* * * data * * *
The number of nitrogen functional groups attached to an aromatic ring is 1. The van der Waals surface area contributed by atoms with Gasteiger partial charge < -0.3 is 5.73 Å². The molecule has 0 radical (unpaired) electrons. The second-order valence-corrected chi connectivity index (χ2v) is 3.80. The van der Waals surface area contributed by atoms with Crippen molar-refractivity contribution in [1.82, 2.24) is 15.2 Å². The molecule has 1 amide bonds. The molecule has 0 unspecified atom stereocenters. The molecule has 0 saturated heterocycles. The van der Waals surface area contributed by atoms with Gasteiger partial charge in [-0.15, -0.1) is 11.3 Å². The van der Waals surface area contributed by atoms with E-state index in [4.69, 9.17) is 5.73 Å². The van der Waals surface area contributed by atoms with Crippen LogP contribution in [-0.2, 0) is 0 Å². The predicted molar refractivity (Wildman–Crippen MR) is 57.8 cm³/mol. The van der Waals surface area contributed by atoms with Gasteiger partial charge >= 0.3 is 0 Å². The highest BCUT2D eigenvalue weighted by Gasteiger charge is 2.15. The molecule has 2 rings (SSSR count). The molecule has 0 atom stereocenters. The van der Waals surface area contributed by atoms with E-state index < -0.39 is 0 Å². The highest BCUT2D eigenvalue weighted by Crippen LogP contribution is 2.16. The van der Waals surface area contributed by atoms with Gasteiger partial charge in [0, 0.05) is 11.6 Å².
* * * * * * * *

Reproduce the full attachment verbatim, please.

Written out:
The number of nitrogen functional groups attached to an aromatic ring is 1. The van der Waals surface area contributed by atoms with Gasteiger partial charge < -0.3 is 5.73 Å². The molecule has 0 radical (unpaired) electrons. The second-order valence-corrected chi connectivity index (χ2v) is 3.80. The van der Waals surface area contributed by atoms with Crippen molar-refractivity contribution in [1.82, 2.24) is 15.2 Å². The molecule has 1 amide bonds. The molecule has 0 unspecified atom stereocenters. The molecule has 0 saturated heterocycles. The van der Waals surface area contributed by atoms with Gasteiger partial charge in [-0.15, -0.1) is 11.3 Å². The van der Waals surface area contributed by atoms with E-state index in [4.69, 9.17) is 5.73 Å². The van der Waals surface area contributed by atoms with Crippen LogP contribution in [-0.2, 0) is 0 Å². The predicted molar refractivity (Wildman–Crippen MR) is 57.8 cm³/mol. The van der Waals surface area contributed by atoms with Gasteiger partial charge >= 0.3 is 0 Å². The highest BCUT2D eigenvalue weighted by Gasteiger charge is 2.15. The molecule has 2 rings (SSSR count). The molecule has 0 atom stereocenters. The van der Waals surface area contributed by atoms with E-state index < -0.39 is 0 Å². The highest BCUT2D eigenvalue weighted by Crippen LogP contribution is 2.16. The van der Waals surface area contributed by atoms with Gasteiger partial charge in [0, 0.05) is 11.6 Å².